Practicing Safe DevOps

  • Posted by Josh Quint, Lead Systems Architect
  • 0 Comments
  • AWS, DevOps, Perspective, Strategy

When I was growing up, I remember hearing the modified adage “To err is to be human, to really screw things up requires a computer”

This was repeated quite often, especially from the previous generation. Today, in the DevOps and Continuous Integration/Deployment world, there is an additional line that can be added: “To err is to be human, 
to really screw things up requires a computer,
 to screw up all things all at once in a coordinated effort is DevOps”

As a seasoned SysAdmin, the DevOps method of managing infrastructure is amazing, allowing management of large systems and environments with absolute efficiency. However, with that efficiency of keeping things running smoothly, also comes the ease at which they can go horribly wrong.

This was very publicly brought to light recently with the Amazon S3 outage in US-east-1 on February 28, 2017. According to the AWS summary:

“…an authorized S3 team member using an established playbook executed a command which was intended to remove a small number of servers for one of the S3 subsystems that is used by the S3 billing process. Unfortunately, one of the inputs to the command was entered incorrectly and a larger set of servers was removed than intended.”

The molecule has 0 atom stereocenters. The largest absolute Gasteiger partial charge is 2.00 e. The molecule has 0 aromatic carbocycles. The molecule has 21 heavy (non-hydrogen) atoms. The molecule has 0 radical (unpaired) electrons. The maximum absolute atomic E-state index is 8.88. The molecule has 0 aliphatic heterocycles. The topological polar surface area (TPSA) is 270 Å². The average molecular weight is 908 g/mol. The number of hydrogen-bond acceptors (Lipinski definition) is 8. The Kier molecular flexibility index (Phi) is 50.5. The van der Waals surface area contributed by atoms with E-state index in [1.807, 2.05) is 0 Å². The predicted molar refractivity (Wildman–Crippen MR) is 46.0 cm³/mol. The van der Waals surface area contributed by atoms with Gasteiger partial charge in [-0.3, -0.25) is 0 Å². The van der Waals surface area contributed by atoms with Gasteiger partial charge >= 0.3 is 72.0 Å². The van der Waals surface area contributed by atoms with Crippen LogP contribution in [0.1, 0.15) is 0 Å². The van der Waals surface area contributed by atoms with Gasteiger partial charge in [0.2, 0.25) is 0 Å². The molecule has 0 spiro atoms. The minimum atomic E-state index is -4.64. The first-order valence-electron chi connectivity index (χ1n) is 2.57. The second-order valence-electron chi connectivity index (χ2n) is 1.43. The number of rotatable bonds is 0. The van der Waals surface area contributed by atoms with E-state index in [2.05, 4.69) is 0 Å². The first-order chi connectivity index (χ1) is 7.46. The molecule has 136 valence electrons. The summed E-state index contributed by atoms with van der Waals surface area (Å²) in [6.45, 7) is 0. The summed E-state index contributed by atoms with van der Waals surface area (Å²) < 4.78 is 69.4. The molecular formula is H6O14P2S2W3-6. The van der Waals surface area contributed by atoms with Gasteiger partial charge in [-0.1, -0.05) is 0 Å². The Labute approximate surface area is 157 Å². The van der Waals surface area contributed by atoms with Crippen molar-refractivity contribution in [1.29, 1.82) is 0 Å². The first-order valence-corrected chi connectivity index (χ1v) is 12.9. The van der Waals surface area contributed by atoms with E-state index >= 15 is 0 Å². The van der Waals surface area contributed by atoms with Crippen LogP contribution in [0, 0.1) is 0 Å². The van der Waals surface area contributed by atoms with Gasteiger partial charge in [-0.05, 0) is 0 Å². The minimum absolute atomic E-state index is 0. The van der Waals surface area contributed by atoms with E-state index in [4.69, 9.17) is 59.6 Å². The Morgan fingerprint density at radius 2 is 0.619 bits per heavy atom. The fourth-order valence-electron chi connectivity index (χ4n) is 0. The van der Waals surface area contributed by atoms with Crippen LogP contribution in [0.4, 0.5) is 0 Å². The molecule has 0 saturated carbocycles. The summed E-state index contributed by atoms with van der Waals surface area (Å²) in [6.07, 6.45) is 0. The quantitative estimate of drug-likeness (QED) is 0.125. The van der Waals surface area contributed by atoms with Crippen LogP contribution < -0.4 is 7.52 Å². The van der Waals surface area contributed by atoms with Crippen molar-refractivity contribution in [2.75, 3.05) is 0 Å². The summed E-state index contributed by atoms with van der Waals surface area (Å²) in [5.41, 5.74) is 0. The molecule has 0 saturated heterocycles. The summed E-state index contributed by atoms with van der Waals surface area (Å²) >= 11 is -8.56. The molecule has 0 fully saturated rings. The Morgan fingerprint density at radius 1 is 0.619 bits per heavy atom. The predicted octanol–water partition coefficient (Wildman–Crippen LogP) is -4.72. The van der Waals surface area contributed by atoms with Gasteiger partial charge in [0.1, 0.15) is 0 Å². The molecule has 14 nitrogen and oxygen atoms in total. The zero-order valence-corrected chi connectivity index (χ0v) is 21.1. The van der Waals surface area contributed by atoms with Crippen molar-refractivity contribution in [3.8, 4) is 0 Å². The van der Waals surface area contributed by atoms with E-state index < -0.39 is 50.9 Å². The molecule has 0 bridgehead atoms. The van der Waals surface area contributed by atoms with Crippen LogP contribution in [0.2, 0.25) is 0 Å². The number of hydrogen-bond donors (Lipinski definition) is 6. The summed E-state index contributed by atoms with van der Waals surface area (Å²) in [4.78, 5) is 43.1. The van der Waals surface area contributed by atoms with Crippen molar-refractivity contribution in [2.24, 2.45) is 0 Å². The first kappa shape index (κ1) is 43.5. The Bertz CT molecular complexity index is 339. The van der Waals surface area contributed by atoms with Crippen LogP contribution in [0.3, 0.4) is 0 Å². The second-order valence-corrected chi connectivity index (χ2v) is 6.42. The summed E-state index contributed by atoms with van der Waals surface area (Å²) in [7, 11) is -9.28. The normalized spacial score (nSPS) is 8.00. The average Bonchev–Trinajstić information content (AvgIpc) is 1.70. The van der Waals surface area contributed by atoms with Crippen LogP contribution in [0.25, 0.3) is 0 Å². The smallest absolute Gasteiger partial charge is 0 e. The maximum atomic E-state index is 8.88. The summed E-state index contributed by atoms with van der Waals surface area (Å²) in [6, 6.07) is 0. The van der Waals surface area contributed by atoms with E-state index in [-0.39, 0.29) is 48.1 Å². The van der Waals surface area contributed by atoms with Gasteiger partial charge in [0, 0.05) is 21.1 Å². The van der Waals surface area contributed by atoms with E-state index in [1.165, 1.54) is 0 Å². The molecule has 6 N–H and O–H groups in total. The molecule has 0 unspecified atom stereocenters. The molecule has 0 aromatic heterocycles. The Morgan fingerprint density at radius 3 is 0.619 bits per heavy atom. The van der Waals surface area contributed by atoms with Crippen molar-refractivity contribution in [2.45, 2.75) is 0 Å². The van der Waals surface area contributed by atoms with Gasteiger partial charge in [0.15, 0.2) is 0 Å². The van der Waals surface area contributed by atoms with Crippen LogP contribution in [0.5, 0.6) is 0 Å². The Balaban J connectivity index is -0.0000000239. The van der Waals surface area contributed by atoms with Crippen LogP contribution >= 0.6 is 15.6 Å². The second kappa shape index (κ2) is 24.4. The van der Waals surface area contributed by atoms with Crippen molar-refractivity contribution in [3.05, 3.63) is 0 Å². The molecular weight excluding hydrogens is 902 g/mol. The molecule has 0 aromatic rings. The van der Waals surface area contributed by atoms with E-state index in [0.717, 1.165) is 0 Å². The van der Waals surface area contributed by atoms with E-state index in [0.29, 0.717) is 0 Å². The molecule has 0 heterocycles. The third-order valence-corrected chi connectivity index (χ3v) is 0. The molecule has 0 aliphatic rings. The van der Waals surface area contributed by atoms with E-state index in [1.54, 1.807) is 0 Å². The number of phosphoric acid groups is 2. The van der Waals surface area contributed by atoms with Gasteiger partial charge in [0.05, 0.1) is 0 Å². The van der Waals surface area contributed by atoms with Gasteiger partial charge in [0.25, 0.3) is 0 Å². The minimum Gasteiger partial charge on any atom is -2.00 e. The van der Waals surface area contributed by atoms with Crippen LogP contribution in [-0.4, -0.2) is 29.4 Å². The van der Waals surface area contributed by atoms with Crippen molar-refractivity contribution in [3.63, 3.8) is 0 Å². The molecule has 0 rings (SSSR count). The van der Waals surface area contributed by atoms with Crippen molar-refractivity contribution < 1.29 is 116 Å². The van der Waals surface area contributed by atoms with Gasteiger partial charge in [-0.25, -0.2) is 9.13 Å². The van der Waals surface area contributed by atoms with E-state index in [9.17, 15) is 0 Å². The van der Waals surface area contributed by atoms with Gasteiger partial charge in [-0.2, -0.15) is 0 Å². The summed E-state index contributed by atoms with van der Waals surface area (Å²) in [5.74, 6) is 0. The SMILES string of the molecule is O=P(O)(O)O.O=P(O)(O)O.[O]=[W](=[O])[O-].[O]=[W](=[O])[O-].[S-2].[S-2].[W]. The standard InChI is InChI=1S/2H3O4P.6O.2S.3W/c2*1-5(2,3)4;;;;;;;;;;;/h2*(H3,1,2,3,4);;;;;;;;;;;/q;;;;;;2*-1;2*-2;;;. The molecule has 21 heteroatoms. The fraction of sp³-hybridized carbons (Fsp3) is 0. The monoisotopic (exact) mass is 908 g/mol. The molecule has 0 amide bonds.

Imagine the turmoil inside that individual’s head minutes after they hit “Enter” on that command. We’ve all been there at some scale. Thoughts likely ranged from “Seriously? I know I typed that right, I’ve done it XX number of times!” 
to “CTRL-C, CTRL-X, CTRL-Z, ESC, ESC, ESC!” 
to “So, why are there no limits on that script to prevent this?!” 
and I’m sure: “File-> Open-> Resume.rtf.”

This event inspired Turing Group to self-check our own DevOps infrastructure management practices. Could something like a simple missing input flag cause a massive outage for one or more of our clients? Do we need to re-architect our configuration management to prevent something like this?

Turing Group manages the infrastructure of our AWS and Linux-based environments with Ansible. We store and collaborate all of the infrastructure “code” in git repositories. This gives us insight into what changes have been made, how we can roll them back if necessary, and, of course, the ability to find out who did it (not to place blame, but to verify the use-case, etc.)!

Do our DevOps tools offer anything in the way of disaster prevention and sanity checks? Consider the following command we use in Ansible for regular maintenance on an environment:

/path/to/client/playbook/$ ansible-playbook site.yml --tags=maintenance --limit=stage

This script runs only the tasks tagged as maintenance, and only in the “Stage” environment. Once the changes are vetted, we can change the --limit= to prod and apply them to Production. However, what if we mistype the --tags= parameter:

/path/to/client/playbook/$ ansible-playbook site.yml --tags=mintenance --limit=stage

Since there are no tasks tagged as mintenance, nothing happens. Things get a bit more interesting if we forget it altogether:

/path/to/client/playbook/$ ansible-playbook site.yml --limit=stage

This will run the entire playbook against the Staging environment, running all tasks and resetting all configuration to baseline. But, is this actually a problem? Not if you are practicing DevOps properly.